Info Favorites Register Log in
myArmoury.com Discussion Forums

Forum index Memberlist Usergroups Spotlight Topics Search
Forum Index > Historical Arms Talk > Welded Tang? Reply to topic
This is a standard topic  
Author Message
Bryan W.





Joined: 27 Oct 2007

Posts: 198

PostPosted: Mon 15 Dec, 2008 3:01 pm    Post subject: Welded Tang?         Reply with quote

Apologies in advance for my sheer ignorance.

I've read in some places that a welded tang is often unreliable in durability, however I have noticed that some places that usually have decent reviews like Darkwood are selling these types of blades.

I was considering investigating the possibility of purchasing something from Darkwood and the reviews seem nice but can anyone comment on their welded tangs or have people been looking at blades from them that aren't fashioned in such a way?
View user's profile Send private message
Michael Pikula
Industry Professional



Location: Madison, WI
Joined: 07 Jun 2008

Posts: 411

PostPosted: Mon 15 Dec, 2008 3:13 pm    Post subject:         Reply with quote

Normally it is best to avoid welded tangs if possible, but there are certain steels, like L6, that make a great blade, but can't be peened so it is necessary to weld an extension on so that it can be peened. If done properly there is no problem with a welded tang. Not knowing anything as to how Darkwood does their tangs I can't comment on them specifically, but thought I would offer feedback from a makers point of view.
View user's profile Send private message Visit poster's website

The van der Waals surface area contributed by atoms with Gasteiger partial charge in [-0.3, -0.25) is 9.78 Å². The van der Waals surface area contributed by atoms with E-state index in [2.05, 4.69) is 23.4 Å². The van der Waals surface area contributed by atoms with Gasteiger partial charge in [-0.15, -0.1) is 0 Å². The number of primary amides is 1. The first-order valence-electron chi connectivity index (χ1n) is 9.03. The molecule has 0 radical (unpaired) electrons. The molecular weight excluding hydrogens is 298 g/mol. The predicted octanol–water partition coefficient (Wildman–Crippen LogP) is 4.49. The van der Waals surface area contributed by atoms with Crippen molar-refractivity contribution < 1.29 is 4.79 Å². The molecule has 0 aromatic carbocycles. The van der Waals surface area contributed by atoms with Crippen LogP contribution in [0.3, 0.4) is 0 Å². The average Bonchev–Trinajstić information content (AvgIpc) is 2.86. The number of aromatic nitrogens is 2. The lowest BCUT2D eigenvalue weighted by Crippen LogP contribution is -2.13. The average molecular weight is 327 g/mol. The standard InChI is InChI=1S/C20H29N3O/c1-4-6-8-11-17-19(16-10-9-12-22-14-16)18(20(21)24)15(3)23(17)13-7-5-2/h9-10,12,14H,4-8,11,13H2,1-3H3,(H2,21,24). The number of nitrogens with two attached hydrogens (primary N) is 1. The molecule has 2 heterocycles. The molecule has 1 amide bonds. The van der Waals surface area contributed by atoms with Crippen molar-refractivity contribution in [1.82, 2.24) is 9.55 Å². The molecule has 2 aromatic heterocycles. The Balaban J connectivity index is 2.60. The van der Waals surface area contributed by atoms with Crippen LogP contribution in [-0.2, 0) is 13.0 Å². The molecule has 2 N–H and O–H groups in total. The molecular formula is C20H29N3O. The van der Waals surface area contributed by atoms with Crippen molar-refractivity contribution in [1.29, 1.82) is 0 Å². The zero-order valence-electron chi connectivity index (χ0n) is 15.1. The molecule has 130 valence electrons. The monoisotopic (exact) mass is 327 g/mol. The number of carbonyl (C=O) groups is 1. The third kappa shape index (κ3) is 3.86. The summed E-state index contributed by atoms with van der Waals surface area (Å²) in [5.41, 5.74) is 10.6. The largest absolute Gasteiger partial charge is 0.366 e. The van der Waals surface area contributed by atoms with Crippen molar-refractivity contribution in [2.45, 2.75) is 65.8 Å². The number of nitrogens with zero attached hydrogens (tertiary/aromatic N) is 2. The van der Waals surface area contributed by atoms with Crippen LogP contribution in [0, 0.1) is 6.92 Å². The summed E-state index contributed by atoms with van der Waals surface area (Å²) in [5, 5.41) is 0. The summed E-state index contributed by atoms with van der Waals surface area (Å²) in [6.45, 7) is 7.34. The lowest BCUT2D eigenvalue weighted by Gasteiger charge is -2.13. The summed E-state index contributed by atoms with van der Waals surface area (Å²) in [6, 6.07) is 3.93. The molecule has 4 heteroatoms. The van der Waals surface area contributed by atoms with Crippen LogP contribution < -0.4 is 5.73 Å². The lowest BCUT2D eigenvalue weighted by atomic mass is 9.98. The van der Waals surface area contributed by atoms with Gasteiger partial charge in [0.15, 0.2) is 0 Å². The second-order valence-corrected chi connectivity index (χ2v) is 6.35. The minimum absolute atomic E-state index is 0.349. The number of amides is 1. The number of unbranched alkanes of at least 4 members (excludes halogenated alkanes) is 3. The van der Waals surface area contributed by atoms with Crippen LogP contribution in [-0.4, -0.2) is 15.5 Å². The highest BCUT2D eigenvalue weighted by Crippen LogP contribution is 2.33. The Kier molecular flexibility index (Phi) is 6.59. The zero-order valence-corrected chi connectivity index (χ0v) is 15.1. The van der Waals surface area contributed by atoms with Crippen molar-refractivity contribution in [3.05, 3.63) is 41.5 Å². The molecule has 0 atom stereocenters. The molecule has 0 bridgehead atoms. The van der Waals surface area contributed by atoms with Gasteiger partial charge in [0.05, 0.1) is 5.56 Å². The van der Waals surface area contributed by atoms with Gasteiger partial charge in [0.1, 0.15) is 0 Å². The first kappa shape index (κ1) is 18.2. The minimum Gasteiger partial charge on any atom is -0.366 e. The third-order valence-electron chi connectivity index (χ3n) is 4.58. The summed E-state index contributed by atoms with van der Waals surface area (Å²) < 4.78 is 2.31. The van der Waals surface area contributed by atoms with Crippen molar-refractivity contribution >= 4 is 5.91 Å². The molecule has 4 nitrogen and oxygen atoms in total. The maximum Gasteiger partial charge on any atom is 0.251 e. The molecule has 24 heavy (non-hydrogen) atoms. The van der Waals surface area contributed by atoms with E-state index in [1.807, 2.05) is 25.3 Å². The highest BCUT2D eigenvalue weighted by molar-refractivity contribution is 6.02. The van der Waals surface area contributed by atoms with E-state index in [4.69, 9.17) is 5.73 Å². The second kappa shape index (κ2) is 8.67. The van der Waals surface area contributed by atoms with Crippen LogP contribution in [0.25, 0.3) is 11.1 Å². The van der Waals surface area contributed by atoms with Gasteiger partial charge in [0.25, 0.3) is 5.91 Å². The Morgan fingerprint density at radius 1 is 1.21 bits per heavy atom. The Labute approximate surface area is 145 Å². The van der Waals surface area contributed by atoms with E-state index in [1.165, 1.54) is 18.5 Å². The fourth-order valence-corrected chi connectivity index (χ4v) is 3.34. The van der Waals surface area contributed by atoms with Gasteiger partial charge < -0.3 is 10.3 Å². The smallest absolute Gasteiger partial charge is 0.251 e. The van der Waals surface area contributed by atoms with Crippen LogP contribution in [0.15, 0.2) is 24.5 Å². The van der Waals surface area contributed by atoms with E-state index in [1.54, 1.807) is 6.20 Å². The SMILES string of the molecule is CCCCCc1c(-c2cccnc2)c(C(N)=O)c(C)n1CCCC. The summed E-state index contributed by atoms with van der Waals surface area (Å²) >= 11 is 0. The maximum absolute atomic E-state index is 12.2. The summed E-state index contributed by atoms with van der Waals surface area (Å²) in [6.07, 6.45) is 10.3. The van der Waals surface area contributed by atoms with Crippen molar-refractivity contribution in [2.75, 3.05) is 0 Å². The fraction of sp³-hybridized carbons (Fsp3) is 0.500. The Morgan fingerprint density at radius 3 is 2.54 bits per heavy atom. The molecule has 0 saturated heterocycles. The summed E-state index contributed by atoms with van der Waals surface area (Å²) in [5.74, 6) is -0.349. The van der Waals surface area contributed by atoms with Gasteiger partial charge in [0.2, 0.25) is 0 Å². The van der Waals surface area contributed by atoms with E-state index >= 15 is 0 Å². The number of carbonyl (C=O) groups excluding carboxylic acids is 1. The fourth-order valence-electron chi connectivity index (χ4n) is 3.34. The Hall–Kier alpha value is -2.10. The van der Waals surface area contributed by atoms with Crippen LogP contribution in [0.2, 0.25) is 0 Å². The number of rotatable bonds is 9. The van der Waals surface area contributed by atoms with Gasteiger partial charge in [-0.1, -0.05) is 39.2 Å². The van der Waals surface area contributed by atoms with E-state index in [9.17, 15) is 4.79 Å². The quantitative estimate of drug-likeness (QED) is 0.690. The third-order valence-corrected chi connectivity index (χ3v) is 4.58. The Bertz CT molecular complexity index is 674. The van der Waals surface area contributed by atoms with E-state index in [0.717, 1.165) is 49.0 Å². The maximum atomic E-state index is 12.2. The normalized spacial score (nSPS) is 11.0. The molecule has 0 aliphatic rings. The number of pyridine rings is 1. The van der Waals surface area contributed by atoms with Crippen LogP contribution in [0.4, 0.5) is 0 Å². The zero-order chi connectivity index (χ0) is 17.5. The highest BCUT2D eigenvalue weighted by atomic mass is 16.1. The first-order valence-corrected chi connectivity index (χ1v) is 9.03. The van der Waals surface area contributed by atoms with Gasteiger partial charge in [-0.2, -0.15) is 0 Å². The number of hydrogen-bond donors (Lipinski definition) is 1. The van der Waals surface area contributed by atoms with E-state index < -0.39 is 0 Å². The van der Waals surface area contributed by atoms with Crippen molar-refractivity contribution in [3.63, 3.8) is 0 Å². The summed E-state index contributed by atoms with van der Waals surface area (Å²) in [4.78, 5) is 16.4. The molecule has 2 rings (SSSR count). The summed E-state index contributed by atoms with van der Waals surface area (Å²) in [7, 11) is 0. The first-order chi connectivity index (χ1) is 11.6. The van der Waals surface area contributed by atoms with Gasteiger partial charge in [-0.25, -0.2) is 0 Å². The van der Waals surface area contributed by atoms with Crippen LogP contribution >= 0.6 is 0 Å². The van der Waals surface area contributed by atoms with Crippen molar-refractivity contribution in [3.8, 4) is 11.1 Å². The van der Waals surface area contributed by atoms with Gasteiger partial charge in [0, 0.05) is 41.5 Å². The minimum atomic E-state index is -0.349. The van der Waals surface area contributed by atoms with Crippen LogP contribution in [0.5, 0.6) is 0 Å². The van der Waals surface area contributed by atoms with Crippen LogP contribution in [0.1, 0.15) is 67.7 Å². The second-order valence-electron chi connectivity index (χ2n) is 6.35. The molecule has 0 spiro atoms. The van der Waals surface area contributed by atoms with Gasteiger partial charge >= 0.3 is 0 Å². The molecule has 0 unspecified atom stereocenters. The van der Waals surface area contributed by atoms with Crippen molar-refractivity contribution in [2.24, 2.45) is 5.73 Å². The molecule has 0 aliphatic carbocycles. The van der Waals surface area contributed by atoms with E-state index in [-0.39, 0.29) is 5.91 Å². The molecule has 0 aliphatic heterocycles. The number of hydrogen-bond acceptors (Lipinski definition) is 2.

Nathan Robinson
myArmoury Admin


myArmoury Admin

PostPosted: Mon 15 Dec, 2008 3:17 pm    Post subject:         Reply with quote

If done properly, a welded tang can offer just as much strength as a solid tang. In fact, the weld can often be stronger than the alternative. I've not seen Darkwood's offerings in that area to comment specifically on their methodology, however.

-----

This does not answer your question, but I thought you might find it of interest as this stuff is related to the subject and might round out the knowledge-base:

Construction of early medieval swords

Construction method comparison

Modern vs. Period Tang Construction

Tang size: Behavior of narrow tangs

Why are western sword tangs so narrow?

.:. Visit my Collection Gallery :: View my Reading List :: View my Wish List :: See Pages I Like :: Find me on Facebook .:.
View user's profile Send private message Send e-mail Visit poster's website
Hadrian Coffin
Industry Professional



Location: Oxford, England
Joined: 03 Apr 2008

Posts: 398

PostPosted: Mon 15 Dec, 2008 7:05 pm    Post subject:         Reply with quote

By the way many originals especially viking blades had welded tangs. I believe Lutel also welds some of their tangs.